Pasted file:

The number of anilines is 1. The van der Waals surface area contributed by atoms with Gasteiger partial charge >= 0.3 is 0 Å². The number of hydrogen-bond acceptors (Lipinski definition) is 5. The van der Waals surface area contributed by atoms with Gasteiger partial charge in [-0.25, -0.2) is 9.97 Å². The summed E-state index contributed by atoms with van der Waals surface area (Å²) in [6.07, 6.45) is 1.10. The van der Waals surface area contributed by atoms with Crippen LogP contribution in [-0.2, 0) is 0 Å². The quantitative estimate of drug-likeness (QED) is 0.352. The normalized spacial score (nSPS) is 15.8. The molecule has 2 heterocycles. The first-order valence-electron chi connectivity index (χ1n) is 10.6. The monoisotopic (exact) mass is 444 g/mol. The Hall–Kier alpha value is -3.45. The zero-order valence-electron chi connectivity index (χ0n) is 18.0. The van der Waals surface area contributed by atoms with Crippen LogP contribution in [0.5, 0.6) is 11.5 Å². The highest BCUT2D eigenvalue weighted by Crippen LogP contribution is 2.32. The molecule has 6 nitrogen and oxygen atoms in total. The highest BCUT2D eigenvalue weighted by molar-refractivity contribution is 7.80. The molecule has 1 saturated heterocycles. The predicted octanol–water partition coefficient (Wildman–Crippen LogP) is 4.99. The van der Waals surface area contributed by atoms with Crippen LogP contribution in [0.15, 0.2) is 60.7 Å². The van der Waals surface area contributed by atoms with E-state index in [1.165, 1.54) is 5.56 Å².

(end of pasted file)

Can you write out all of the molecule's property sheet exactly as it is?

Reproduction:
The number of anilines is 1. The van der Waals surface area contributed by atoms with Gasteiger partial charge >= 0.3 is 0 Å². The number of hydrogen-bond acceptors (Lipinski definition) is 5. The van der Waals surface area contributed by atoms with Gasteiger partial charge in [-0.25, -0.2) is 9.97 Å². The summed E-state index contributed by atoms with van der Waals surface area (Å²) in [6.07, 6.45) is 1.10. The van der Waals surface area contributed by atoms with Crippen LogP contribution in [-0.2, 0) is 0 Å². The quantitative estimate of drug-likeness (QED) is 0.352. The normalized spacial score (nSPS) is 15.8. The molecule has 2 heterocycles. The first-order valence-electron chi connectivity index (χ1n) is 10.6. The monoisotopic (exact) mass is 444 g/mol. The Hall–Kier alpha value is -3.45. The zero-order valence-electron chi connectivity index (χ0n) is 18.0. The van der Waals surface area contributed by atoms with Crippen LogP contribution in [0.5, 0.6) is 11.5 Å². The highest BCUT2D eigenvalue weighted by Crippen LogP contribution is 2.32. The molecule has 6 nitrogen and oxygen atoms in total. The highest BCUT2D eigenvalue weighted by molar-refractivity contribution is 7.80. The molecule has 1 saturated heterocycles. The predicted octanol–water partition coefficient (Wildman–Crippen LogP) is 4.99. The van der Waals surface area contributed by atoms with Crippen LogP contribution in [0.15, 0.2) is 60.7 Å². The van der Waals surface area contributed by atoms with E-state index in [1.165, 1.54) is 5.56 Å².